As you know, last year’s TSA Modernization Act focused on improving transportation security by addressing such issues as training and deployment of canines for screening of passengers and cargo, reinforcing efforts the intercept insider threats, and expediting testing and deployment of new screening technologies in various organizations to ensure the effective leadership at the agency. I also want to note here I appreciate the good work of the Pacific Northwest Laboratories in Richland, Washington, who, at airports with the Millimeter Wave Scan, have worked through security and developing, we call it the TSA salute, but nonetheless, this overhead has given us quite the security layer, and yesterday had the chance to talk with Acting Director Cogswell about the next generation of technology we will be deploying at airports. But both at our airports with individual travelers and our cargo containers, the Pacific Northwest Laboratory continues to stay ahead on cutting-edge technology, and we appreciate the work of our R&D labs in helping us maintain security.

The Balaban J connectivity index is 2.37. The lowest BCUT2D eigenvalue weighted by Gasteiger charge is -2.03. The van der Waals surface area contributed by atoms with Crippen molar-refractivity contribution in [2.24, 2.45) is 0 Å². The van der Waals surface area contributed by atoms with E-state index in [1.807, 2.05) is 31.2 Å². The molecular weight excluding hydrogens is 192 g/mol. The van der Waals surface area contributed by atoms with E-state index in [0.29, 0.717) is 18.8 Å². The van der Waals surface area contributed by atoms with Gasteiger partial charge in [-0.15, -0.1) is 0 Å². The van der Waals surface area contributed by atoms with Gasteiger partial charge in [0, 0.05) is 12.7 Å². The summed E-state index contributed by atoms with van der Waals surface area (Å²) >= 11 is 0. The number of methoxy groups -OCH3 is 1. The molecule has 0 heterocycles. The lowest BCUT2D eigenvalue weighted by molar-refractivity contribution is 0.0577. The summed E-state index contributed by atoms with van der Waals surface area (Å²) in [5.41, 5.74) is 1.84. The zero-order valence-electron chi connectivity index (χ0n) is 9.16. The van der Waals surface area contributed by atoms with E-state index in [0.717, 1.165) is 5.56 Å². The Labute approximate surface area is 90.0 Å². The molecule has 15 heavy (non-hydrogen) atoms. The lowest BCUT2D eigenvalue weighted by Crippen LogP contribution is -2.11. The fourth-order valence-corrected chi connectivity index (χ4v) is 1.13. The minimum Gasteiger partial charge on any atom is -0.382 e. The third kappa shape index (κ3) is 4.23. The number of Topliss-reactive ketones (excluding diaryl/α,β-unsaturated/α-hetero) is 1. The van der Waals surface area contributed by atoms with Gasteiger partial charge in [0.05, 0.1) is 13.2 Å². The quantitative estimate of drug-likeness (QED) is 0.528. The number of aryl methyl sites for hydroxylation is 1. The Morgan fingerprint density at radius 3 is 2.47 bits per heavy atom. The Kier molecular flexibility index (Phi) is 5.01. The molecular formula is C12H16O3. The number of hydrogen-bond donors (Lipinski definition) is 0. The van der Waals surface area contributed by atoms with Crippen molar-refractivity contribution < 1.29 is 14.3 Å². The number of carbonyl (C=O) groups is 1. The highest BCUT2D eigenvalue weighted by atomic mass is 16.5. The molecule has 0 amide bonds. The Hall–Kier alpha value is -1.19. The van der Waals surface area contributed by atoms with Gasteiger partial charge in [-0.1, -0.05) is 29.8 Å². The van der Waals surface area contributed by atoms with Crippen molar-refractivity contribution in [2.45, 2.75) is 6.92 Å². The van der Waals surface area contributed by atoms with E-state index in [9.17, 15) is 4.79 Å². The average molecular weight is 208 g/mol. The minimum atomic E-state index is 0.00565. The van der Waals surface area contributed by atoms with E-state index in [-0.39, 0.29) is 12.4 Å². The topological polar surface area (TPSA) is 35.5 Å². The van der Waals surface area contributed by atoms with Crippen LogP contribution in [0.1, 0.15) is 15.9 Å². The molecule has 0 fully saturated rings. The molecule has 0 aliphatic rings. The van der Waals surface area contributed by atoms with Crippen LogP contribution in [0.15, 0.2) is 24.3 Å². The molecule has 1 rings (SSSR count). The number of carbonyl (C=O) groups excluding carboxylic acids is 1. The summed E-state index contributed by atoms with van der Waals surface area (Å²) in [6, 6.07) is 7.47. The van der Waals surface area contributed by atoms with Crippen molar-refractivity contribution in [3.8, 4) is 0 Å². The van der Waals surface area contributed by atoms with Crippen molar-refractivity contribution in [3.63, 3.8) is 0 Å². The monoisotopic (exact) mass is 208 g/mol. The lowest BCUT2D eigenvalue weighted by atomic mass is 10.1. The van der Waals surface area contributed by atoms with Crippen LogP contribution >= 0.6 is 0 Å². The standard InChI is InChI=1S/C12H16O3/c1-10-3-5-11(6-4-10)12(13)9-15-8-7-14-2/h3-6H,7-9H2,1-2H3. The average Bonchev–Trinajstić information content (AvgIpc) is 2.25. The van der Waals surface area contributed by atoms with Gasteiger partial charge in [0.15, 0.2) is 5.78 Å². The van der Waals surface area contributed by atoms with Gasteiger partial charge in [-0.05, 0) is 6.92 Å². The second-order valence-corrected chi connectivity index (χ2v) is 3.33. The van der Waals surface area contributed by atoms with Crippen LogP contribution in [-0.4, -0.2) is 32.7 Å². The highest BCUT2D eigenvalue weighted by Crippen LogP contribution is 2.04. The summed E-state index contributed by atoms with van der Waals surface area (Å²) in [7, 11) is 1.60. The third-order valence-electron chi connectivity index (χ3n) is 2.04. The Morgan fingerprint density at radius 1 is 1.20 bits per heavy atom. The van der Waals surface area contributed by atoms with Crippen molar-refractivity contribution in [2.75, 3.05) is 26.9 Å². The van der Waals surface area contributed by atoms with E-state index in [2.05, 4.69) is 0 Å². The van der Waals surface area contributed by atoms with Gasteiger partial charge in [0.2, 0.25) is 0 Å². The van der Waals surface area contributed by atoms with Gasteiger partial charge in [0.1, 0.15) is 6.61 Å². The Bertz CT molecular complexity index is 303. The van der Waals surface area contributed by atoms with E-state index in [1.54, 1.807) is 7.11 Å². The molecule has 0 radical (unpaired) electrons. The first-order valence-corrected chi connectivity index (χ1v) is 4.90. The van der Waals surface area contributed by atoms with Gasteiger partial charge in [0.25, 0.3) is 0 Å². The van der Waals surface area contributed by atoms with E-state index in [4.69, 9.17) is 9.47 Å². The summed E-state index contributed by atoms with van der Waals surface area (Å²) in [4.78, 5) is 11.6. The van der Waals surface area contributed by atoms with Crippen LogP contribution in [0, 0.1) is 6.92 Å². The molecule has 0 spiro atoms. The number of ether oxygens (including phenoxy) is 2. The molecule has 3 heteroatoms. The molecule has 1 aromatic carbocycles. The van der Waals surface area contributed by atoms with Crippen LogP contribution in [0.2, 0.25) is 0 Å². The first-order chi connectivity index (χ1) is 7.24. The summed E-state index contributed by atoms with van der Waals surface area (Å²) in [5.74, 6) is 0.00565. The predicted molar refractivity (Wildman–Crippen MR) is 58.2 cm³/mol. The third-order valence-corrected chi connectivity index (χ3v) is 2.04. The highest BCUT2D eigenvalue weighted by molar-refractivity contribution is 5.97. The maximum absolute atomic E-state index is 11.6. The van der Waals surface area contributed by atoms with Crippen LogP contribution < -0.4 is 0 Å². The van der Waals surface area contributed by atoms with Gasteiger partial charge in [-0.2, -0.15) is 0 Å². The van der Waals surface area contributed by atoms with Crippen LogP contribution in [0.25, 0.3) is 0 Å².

I also appreciate your candor regarding a recent diversion of TSA resources to the southern border. I spoke to you about a letter that was sent by my colleague Senator Wicker and I about the diversion of those resources. My guess is we’ll have a chance to ask you in this morning’s hearing about that. Reports indicated at the time that there could be an additional FAMs deployed, with an ultimate goal of sending 175 to support the CBP operations, so I look forward to asking you about those questions this morning.